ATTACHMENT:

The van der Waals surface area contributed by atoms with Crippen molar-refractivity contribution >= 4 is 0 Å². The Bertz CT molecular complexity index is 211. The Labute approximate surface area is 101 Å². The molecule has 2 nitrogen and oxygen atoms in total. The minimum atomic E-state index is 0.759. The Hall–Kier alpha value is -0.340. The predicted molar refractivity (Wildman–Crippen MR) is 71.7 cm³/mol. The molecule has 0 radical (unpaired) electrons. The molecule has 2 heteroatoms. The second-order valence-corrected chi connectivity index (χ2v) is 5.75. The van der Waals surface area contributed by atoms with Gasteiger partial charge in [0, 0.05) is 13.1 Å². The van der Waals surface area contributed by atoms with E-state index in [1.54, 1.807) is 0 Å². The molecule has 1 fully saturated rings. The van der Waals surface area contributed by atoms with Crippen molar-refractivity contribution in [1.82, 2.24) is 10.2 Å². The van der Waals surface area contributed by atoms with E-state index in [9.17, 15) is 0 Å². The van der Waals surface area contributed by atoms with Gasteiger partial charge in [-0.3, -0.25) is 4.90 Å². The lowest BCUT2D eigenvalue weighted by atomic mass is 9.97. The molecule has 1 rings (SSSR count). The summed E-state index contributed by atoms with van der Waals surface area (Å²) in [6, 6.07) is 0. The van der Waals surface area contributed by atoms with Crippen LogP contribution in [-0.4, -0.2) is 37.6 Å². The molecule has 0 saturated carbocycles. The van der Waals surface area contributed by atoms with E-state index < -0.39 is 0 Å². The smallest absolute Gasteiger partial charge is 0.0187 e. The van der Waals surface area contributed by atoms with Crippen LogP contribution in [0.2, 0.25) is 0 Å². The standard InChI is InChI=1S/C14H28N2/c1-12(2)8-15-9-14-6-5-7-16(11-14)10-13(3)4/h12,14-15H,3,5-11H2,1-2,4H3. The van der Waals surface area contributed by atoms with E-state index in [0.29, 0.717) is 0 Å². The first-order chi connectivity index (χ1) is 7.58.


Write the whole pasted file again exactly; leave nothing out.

The van der Waals surface area contributed by atoms with Crippen molar-refractivity contribution >= 4 is 0 Å². The Bertz CT molecular complexity index is 211. The Labute approximate surface area is 101 Å². The molecule has 2 nitrogen and oxygen atoms in total. The minimum atomic E-state index is 0.759. The Hall–Kier alpha value is -0.340. The predicted molar refractivity (Wildman–Crippen MR) is 71.7 cm³/mol. The molecule has 0 radical (unpaired) electrons. The molecule has 2 heteroatoms. The second-order valence-corrected chi connectivity index (χ2v) is 5.75. The van der Waals surface area contributed by atoms with Gasteiger partial charge in [0, 0.05) is 13.1 Å². The van der Waals surface area contributed by atoms with E-state index in [1.54, 1.807) is 0 Å². The molecule has 1 fully saturated rings. The van der Waals surface area contributed by atoms with Crippen molar-refractivity contribution in [1.82, 2.24) is 10.2 Å². The van der Waals surface area contributed by atoms with E-state index in [9.17, 15) is 0 Å². The van der Waals surface area contributed by atoms with Gasteiger partial charge in [-0.3, -0.25) is 4.90 Å². The lowest BCUT2D eigenvalue weighted by atomic mass is 9.97. The molecule has 1 rings (SSSR count). The summed E-state index contributed by atoms with van der Waals surface area (Å²) in [6, 6.07) is 0. The van der Waals surface area contributed by atoms with Crippen LogP contribution in [-0.4, -0.2) is 37.6 Å². The molecule has 0 saturated carbocycles. The van der Waals surface area contributed by atoms with E-state index < -0.39 is 0 Å². The smallest absolute Gasteiger partial charge is 0.0187 e. The van der Waals surface area contributed by atoms with Crippen LogP contribution in [0.2, 0.25) is 0 Å². The standard InChI is InChI=1S/C14H28N2/c1-12(2)8-15-9-14-6-5-7-16(11-14)10-13(3)4/h12,14-15H,3,5-11H2,1-2,4H3. The van der Waals surface area contributed by atoms with E-state index in [0.29, 0.717) is 0 Å². The first-order chi connectivity index (χ1) is 7.58.